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Sustenance for the hike made by NZ’s finest bench chef (and yes we were putting room temperature soup on seaweed crackers and eating them).

 

All the hikes were incredible, as you can see; the views were gorgeous, and we quickly realized that it’s really easy to find yourself on a deserted beach when you come to New Zealand.  In a good way. Not Castaway more…well, see below.   


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The weather was perfect. Our days were perfect. One hike blended into another. No wonder we didn’t want to go south. Or east. Or anywhere, really. But, the call of travel beckoned. And Rachel and I did decide to keep going north. On the way up, we stopped by Whangarei Falls.

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Literally chasing waterfalls.

 

This hike was a success in that we saw gorgeous falls. We kept going, past the waterfall (just as Scott had recommended  – also sidenote, at this point we love Scott) and seriously discussed bathing in a waterfall. When was the last time we showered? Rachel and I mused, not for the last time, over the possibility of running into Scott.  It wasn’t that far fetched, he loves New Zealand, and we were following his trail, so why not? We even passed a guy who could’ve fit Scott’s description. As we passed him he asked us if we were locals, and we BOTH thought, “wow, that’s a question Scott would ask!” So we asked him a question in return: “Is your name Scott?” He said, “Sadly, no,” either because he really did wish his name was Scott or because he could tell we would’ve been so excited if he had been Scott and was sad to let us down.  But in true Scott fashion, he volunteered tips for us on where to go next, and sent us on a path with fern trees:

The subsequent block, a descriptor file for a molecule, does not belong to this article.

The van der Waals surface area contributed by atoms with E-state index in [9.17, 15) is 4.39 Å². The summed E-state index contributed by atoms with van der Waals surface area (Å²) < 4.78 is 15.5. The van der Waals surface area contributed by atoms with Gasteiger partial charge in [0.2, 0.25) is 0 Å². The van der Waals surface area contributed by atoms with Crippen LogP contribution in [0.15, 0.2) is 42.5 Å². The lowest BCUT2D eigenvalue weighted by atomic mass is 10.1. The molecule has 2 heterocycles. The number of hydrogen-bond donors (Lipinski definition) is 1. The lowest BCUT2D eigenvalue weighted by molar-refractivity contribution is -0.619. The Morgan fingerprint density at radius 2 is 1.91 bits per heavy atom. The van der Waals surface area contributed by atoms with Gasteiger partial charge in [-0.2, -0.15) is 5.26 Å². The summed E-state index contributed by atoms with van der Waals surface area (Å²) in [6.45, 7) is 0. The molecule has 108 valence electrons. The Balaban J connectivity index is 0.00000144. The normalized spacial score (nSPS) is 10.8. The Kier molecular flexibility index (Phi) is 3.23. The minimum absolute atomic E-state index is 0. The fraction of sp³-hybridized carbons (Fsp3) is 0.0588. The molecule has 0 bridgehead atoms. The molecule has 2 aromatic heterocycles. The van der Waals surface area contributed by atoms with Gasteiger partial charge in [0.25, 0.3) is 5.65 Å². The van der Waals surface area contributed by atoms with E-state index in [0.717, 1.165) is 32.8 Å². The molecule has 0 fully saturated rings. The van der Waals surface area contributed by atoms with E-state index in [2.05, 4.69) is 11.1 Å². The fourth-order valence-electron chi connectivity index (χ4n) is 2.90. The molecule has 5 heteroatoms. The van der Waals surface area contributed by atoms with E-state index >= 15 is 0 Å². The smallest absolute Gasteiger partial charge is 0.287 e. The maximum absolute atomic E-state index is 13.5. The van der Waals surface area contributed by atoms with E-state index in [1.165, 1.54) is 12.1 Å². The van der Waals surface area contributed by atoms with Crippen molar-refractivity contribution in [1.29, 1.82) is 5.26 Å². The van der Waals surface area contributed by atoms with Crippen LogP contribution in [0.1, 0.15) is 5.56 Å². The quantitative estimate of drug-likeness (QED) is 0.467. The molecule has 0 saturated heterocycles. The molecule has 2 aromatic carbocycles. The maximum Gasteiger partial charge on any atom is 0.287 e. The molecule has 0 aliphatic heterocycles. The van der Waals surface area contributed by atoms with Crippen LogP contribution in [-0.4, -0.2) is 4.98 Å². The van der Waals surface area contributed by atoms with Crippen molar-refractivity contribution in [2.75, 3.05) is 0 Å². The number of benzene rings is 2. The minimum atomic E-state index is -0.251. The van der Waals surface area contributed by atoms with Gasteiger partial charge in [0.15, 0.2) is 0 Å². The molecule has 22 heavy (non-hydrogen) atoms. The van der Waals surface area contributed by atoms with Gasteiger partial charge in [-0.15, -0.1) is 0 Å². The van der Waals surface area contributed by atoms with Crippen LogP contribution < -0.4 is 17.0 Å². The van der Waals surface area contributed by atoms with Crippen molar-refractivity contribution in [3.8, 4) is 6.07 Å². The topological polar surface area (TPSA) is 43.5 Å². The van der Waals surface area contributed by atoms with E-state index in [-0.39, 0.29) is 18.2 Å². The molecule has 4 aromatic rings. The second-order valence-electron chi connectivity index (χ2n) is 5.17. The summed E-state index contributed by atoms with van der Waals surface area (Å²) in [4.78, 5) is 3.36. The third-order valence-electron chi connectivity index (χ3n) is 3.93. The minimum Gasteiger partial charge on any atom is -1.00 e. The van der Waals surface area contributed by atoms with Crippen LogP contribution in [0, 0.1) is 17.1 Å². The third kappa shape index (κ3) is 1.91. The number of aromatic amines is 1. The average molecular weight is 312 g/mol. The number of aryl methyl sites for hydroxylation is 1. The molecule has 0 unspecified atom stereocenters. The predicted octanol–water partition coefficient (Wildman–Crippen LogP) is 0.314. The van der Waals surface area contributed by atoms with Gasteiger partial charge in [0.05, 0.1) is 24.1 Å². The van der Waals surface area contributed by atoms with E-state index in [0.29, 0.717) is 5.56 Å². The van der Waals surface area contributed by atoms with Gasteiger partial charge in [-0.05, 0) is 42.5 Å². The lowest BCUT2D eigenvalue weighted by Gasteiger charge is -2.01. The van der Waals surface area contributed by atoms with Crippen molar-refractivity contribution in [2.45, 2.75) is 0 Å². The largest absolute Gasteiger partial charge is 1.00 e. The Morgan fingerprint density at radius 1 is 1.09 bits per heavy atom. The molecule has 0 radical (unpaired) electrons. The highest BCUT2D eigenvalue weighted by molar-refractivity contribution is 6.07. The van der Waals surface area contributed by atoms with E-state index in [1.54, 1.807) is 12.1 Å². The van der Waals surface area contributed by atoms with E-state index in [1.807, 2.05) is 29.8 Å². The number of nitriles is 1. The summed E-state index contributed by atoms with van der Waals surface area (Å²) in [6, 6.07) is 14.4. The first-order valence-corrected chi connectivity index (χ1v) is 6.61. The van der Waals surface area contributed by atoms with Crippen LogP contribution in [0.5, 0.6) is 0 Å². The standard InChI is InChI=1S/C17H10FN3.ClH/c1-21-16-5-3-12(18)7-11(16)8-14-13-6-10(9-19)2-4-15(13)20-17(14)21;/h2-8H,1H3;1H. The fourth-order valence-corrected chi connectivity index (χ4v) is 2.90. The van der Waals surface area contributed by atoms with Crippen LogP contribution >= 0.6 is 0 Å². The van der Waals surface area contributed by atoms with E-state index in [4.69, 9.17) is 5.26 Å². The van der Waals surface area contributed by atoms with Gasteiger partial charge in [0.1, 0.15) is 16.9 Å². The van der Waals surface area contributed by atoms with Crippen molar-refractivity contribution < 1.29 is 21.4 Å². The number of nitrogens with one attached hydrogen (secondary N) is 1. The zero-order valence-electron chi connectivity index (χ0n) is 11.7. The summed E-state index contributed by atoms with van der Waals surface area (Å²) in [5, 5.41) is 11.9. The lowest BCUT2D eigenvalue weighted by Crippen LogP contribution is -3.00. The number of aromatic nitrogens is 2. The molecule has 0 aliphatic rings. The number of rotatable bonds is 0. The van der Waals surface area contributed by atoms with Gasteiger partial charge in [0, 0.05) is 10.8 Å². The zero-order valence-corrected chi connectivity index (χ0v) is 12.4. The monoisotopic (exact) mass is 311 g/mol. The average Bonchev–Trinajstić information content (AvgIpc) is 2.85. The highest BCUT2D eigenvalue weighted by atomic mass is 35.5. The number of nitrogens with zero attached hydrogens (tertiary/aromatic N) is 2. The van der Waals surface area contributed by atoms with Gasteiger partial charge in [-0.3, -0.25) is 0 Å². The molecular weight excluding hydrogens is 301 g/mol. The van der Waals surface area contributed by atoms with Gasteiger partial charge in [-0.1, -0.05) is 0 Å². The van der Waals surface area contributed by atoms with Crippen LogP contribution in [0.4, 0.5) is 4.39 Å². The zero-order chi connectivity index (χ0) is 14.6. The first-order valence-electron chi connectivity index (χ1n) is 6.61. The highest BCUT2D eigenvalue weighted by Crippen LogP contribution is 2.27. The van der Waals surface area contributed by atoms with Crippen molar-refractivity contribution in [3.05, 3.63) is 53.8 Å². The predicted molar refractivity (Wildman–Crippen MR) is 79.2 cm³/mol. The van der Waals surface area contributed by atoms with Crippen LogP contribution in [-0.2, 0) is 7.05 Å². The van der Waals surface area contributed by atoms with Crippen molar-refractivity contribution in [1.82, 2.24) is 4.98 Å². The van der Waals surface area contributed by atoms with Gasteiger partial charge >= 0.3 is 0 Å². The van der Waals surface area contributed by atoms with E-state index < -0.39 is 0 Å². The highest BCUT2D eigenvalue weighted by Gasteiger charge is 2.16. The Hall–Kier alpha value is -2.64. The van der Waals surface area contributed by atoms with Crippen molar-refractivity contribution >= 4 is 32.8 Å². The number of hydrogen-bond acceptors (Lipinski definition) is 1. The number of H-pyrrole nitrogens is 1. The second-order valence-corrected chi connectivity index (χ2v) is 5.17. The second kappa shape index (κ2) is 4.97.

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New Zealand? More like New Treeland #amIright?

 

And we saw our first ever Kauri trees (which make up some of the most ancient forests in the world). They are huge and old, which is not something I’d ever want you to say about me.

 

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Rachel gave one a hug ❤

 

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Sunglasses next to one, for scale.

 

The hike was awesome but after it was over, we had to talk to the police on the phone.  There was a scary guy following some of us women on the trail, asking uncomfortable and inappropriate questions. Which is really creepy at any hour, but it’s sort of creepier at 10am.  A local woman called the police and asked us to corroborate her story which we did but, once she was safe, we didn’t stick around to see what happened next.

Even though we probably wouldn’t have gone on the hike if we’d known about the creepy guy on the trail from the beginning, we saw a lot of cool stuff.  This hike was when we started to learn about the DoC #DepartmentOfCorrections. Just kidding. But I do hope that gross man gets reprimanded by the law; however, DoC stands for Department of Conservation. And every letter is pronounced; D.O.C.

Their website says, “We are the government agency charged with conserving New Zealand’s natural and historic heritage.” And let us tell you, they do an IMPECCABLE job. Rachel and I constantly found ourselves saying, “Thank you, Doc.” 

And still, there was more breath-taking, natural and historic heritage to see in New Zealand!  Rachel and I happily piled back in the bach, and headed up the Tutukaka coast where we………. 

……(read the next blog to to find out). 

We’ll be right bach with more stories.
‘mi